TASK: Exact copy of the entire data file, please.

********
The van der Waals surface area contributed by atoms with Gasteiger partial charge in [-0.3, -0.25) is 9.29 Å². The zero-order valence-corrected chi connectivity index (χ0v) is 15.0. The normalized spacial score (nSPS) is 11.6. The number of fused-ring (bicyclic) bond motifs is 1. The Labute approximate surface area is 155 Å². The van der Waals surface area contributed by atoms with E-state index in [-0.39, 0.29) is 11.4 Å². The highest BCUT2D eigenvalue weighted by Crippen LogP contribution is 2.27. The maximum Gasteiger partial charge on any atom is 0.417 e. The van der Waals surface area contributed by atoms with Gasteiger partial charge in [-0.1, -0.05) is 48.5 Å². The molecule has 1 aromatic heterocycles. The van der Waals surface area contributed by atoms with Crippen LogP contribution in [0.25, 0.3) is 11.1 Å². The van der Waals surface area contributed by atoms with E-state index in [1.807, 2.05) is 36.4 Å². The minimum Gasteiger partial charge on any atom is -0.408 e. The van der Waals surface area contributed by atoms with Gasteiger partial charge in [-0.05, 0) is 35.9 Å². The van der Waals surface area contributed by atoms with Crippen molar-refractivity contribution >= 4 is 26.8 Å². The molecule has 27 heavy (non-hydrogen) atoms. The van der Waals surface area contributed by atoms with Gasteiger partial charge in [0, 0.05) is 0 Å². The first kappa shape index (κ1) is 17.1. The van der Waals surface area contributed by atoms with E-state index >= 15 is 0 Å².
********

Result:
The van der Waals surface area contributed by atoms with Gasteiger partial charge in [-0.3, -0.25) is 9.29 Å². The zero-order valence-corrected chi connectivity index (χ0v) is 15.0. The normalized spacial score (nSPS) is 11.6. The number of fused-ring (bicyclic) bond motifs is 1. The Labute approximate surface area is 155 Å². The van der Waals surface area contributed by atoms with E-state index in [-0.39, 0.29) is 11.4 Å². The highest BCUT2D eigenvalue weighted by Crippen LogP contribution is 2.27. The maximum Gasteiger partial charge on any atom is 0.417 e. The van der Waals surface area contributed by atoms with Gasteiger partial charge in [-0.1, -0.05) is 48.5 Å². The molecule has 1 aromatic heterocycles. The van der Waals surface area contributed by atoms with Crippen LogP contribution in [0.25, 0.3) is 11.1 Å². The van der Waals surface area contributed by atoms with E-state index in [1.807, 2.05) is 36.4 Å². The minimum Gasteiger partial charge on any atom is -0.408 e. The van der Waals surface area contributed by atoms with Gasteiger partial charge in [-0.05, 0) is 35.9 Å². The van der Waals surface area contributed by atoms with Crippen molar-refractivity contribution >= 4 is 26.8 Å². The molecule has 27 heavy (non-hydrogen) atoms. The van der Waals surface area contributed by atoms with Gasteiger partial charge in [0, 0.05) is 0 Å². The first kappa shape index (κ1) is 17.1. The van der Waals surface area contributed by atoms with E-state index >= 15 is 0 Å².